Loveman (1999)- The position that "race" and "ethnicity" are analytically distinct thus reflects the ingrained North American bias in the sociology of "race." Commonsense understandings of these categories as they exist in the United States are elevated to the status of social scientific concepts. The particular (and particularly arbitrary) operation of "race" versus "ethnicity" in the United States is thus treated as the norm, from which other modalities of categorization are considered to be deviations (Bourdieu and Wacquant 1999). Historically specific differences between the meaning and operation of "race" and "ethnicity" as systems of categorization in practice in one society cannot be the foundation for a general and generalizable analytical distinction between "race" and "ethnicity." Asserting the unique ontological status of "race" may actually undermine attempts to improve understanding of the operation and consequences of "race," "racism," and "racial domination," in different times and places. The arbitrary theoretical isolation of "race" from "ethnicity" discourages the comparative research needed to discover what, if anything is unique about the operation or consequences of "race" as an essentializing racial category, as opposed to other categorization schemes that naturalize social differences between human beings.
Brubaker (2002) Why distinction is bade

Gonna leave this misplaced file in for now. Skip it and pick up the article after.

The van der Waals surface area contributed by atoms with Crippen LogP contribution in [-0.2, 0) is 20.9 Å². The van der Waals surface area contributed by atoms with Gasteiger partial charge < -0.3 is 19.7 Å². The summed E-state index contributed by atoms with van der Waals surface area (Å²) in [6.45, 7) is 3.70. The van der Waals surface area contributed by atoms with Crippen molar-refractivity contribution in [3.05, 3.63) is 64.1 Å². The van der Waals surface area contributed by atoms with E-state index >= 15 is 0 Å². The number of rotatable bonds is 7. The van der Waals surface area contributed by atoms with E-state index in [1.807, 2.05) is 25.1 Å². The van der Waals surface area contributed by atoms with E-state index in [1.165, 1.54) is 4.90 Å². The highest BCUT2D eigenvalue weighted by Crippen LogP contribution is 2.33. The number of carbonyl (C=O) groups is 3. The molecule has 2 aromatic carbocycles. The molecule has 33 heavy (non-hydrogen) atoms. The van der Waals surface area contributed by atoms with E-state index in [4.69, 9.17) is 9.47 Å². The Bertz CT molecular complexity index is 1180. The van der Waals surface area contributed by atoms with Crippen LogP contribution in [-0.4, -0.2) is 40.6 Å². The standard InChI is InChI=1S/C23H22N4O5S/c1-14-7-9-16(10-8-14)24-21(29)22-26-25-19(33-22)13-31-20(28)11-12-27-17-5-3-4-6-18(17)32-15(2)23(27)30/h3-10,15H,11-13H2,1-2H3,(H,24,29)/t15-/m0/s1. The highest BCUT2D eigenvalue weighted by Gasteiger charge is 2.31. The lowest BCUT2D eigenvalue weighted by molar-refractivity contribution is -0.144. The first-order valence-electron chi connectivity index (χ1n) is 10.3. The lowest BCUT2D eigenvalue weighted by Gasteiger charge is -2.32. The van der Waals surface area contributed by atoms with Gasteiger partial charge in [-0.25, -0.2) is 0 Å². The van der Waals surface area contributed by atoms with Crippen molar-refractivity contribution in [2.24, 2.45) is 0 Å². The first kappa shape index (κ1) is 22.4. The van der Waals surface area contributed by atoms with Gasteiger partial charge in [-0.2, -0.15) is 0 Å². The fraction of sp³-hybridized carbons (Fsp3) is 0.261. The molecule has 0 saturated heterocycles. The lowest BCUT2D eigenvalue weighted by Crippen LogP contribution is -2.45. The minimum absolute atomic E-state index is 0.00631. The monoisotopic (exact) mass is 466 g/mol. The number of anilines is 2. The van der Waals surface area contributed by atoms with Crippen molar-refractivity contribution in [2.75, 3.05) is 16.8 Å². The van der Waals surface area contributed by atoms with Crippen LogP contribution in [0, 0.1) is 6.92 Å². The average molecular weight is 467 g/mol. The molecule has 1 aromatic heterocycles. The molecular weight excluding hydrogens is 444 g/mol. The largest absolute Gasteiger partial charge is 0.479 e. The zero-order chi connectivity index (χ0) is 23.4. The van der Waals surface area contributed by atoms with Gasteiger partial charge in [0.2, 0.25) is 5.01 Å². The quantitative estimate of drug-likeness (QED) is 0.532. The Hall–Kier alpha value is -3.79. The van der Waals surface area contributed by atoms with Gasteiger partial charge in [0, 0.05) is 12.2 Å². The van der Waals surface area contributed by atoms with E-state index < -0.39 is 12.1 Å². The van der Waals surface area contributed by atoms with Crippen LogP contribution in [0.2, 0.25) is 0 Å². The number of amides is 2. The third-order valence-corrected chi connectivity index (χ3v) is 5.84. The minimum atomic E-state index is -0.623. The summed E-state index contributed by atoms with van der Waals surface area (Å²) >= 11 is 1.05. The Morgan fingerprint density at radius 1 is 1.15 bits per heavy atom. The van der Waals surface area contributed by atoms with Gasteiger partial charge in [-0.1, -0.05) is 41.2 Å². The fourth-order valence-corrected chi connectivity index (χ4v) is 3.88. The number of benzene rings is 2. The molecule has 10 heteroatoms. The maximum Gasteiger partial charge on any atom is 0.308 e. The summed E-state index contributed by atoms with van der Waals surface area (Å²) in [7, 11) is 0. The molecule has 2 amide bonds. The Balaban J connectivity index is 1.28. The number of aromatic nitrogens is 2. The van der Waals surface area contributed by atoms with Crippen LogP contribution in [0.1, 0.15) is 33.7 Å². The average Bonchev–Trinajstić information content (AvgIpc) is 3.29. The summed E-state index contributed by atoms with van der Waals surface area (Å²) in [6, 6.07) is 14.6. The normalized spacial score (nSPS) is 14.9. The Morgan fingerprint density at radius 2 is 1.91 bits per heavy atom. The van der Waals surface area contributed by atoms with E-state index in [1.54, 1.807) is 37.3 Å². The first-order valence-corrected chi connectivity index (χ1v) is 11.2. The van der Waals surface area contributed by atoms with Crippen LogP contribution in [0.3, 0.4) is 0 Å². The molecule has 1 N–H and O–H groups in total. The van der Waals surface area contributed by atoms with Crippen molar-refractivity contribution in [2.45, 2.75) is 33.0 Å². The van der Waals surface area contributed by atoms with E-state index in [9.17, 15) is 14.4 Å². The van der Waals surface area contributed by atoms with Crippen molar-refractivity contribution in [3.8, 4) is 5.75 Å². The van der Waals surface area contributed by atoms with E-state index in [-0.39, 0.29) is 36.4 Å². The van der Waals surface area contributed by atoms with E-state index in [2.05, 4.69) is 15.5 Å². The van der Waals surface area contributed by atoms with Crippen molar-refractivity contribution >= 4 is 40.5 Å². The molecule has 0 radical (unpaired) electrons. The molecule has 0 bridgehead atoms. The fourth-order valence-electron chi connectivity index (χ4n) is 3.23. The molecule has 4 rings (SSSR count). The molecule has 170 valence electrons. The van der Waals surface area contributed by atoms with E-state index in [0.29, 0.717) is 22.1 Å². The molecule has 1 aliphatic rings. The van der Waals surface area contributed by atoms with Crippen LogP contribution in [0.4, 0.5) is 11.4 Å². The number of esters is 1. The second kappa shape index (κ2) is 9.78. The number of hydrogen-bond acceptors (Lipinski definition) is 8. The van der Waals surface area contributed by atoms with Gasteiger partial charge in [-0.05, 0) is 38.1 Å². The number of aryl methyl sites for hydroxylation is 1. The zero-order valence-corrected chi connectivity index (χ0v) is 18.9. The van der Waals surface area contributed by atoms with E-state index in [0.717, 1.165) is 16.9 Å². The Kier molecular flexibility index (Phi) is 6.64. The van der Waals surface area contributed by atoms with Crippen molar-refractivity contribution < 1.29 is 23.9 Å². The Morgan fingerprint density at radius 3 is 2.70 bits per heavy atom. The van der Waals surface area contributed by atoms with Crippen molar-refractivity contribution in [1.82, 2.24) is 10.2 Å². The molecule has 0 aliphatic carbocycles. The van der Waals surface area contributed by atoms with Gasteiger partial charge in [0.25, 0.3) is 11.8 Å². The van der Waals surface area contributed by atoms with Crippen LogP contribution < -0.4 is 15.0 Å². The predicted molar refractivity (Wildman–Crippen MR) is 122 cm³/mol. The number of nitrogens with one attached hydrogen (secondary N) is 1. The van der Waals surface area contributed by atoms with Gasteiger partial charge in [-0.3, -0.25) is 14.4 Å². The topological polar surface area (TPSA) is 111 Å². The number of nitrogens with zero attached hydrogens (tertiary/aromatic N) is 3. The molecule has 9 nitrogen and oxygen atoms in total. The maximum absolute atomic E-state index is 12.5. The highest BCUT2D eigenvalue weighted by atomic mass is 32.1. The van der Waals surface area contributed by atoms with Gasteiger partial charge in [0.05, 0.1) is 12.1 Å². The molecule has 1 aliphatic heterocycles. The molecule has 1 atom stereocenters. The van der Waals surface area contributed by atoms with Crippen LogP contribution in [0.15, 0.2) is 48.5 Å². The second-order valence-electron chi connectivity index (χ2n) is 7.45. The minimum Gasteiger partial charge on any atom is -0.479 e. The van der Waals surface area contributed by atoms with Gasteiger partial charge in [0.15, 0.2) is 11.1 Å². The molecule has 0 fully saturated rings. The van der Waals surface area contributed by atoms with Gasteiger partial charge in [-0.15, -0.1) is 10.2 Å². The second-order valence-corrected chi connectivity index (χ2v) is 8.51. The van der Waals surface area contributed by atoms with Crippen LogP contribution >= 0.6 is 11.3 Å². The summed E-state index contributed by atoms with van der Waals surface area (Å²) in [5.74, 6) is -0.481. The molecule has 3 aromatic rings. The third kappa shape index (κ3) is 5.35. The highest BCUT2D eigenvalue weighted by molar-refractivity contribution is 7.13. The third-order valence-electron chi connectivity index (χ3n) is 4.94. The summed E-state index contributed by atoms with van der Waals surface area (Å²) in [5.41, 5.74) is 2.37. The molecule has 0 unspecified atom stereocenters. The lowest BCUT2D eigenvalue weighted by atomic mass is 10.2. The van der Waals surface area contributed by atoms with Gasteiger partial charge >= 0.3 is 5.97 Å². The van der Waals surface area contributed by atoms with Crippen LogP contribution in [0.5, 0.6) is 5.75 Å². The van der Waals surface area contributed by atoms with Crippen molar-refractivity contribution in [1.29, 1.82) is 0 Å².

Brubaker (2002)- Groupism- the tendency to take discrete, sharply differentiated, internally homogenous and externally bounded groups as basic constituents of social life, chief protagonists of social conflicts, and fundamental units of social analysis. In the domain of ethnicity, nationalism and race, groupism. Is the tendency to treat ethnic groups, nation as and races as substantial entities to which interests and agency can be attributed. We should not adopt categories of ethnopolitical practice as our categories of social analysis. This means thinking of ethnicity; race and nation not in terms of substantial groups or entities but in terms of practical categories, cultural idioms, cognitive schemas, discursive frames, organizational routines, institutional forms, political projects and contingent events. It means thinking of ethnicization, racialization, and nationalization as political, social, cultural and psychological processes. And it means taking as basic analytic category not the 'group' as an entity but groupness as a contextually fluctuating conceptual variable. By distinguishing consistently between categories and groups, we can problematize—rather than presume—the relation between them.
How is race socially constructed? That is, through what sorts of social processes do racial and ethnic boundaries get created and reproduced?
Brubaker, Loveman & Stamatov (2004)